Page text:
author = "Domenico Scrutinio and Pantaleo Giannuzzi",
year = "2008",
month = "8",
doi = "10.1097/HJR.0b013e3282fd5c6f",
language = "English",
volume = "15",
pages = "379--385",
journal = "European Journal of Cardiovascular Prevention and Rehabilitation",
issn = "1741-8267",
publisher = "SAGE Publications Inc.",
number = "4",

}

TY - JOUR

T1 - Comorbidity in patients undergoing coronary artery bypass graft surgery

T2 - Impact on outcome and implications for cardiac rehabilitation

AU - Scrutinio, Domenico

AU - Giannuzzi, Pantaleo

PY - 2008/8

Y1 - 2008/8

N2 - The increasing comorbid disease burden among patients undergoing coronary artery bypass graft surgery (CABG) and the improved operative survival are expanding the number of post-CABG patients living with prognostically significant comorbidities. In a large contemporary database, 29.9% of the patients receiving isolated CABG had diabetes mellitus, 16% peripheral vascular disease, 18.6% chronic obstructive pulmonary disease, and 27.5% renal dysfunction. Patients with comorbidity are more likely to be old and often female, may have special care-requirements early after discharge, and are at increased risk for adverse outcomes. Contemporary available evidence indicates that older individuals, women, and patients with comorbidities are significantly less likely to receive cardiac rehabilitation. In addition, compliance with proven atherosclerosis risk reduction strategies for CABG patients is suboptimal. In this article we will review the impact of comorbidity on short-term and long-term outcome after CABG and their implications for cardiac rehabilitation.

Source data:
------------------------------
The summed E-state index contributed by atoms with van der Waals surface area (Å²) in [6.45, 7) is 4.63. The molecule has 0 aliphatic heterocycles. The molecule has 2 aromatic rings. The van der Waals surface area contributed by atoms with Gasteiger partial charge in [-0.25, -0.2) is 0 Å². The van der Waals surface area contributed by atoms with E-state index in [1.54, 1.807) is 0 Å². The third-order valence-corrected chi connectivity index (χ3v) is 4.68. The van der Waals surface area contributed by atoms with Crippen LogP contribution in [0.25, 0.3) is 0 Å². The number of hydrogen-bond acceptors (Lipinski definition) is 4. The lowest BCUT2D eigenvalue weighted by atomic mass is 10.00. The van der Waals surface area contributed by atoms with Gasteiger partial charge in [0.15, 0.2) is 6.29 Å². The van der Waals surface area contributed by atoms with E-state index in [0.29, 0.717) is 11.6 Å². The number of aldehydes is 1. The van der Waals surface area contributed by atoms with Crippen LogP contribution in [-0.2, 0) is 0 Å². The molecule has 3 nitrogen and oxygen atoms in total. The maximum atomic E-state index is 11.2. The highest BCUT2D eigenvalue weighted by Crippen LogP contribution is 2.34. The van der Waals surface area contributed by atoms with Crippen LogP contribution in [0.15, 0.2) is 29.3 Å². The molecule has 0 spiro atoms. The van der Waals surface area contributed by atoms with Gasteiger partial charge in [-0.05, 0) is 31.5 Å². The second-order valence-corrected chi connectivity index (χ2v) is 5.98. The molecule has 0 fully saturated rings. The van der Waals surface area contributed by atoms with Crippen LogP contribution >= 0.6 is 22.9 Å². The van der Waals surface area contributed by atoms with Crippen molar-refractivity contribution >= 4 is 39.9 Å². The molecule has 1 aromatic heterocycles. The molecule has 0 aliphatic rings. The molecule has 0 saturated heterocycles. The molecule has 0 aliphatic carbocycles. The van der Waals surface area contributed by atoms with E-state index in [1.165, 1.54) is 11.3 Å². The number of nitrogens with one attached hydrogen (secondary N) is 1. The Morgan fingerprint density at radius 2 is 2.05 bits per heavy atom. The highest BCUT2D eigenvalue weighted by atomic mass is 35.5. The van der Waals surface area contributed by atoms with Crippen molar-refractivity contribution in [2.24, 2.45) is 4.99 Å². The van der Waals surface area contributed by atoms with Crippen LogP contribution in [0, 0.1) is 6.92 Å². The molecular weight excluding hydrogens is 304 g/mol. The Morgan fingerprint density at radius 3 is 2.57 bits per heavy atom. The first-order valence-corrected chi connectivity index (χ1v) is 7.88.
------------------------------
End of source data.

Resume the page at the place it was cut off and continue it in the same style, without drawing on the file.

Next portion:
AB - The increasing comorbid disease burden among patients undergoing coronary artery bypass graft surgery (CABG) and the improved operative survival are expanding the number of post-CABG patients living with prognostically significant comorbidities. In a large contemporary database, 29.9% of the patients receiving isolated CABG had diabetes mellitus, 16% peripheral vascular disease, 18.6% chronic obstructive pulmonary disease, and 27.5% renal dysfunction. Patients with comorbidity are more likely to be old and often female, may have special care-requirements early after discharge, and are at increased risk for adverse outcomes. Contemporary available evidence indicates that older individuals, women, and patients with comorbidities are significantly less likely to receive cardiac rehabilitation. In addition, compliance with proven atherosclerosis risk reduction strategies for CABG patients is suboptimal. In this article we will review the impact of comorbidity on short-term and long-term outcome after CABG and their implications for cardiac rehabilitation.

KW - Comorbidity

KW - Coronary artery bypass surgery

KW - Rehabilitation

UR - http://www.scopus.com/inward/record.url?scp=55249085659&partnerID=8YFLogxK

UR - http://www.scopus.com/inward/citedby.url?scp=55249085659&partnerID=8YFLogxK

U2 - 10.1097/HJR.0b013e3282fd5c6f

DO - 10.1097/HJR.0b013e3282fd5c6f

M3 - Article

VL - 15

SP - 379

EP - 385

JO - European Journal of Cardiovascular Prevention and Rehabilitation

JF - European Journal of Cardiovascular Prevention and Rehabilitation

SN - 1741-8267

IS - 4

ER -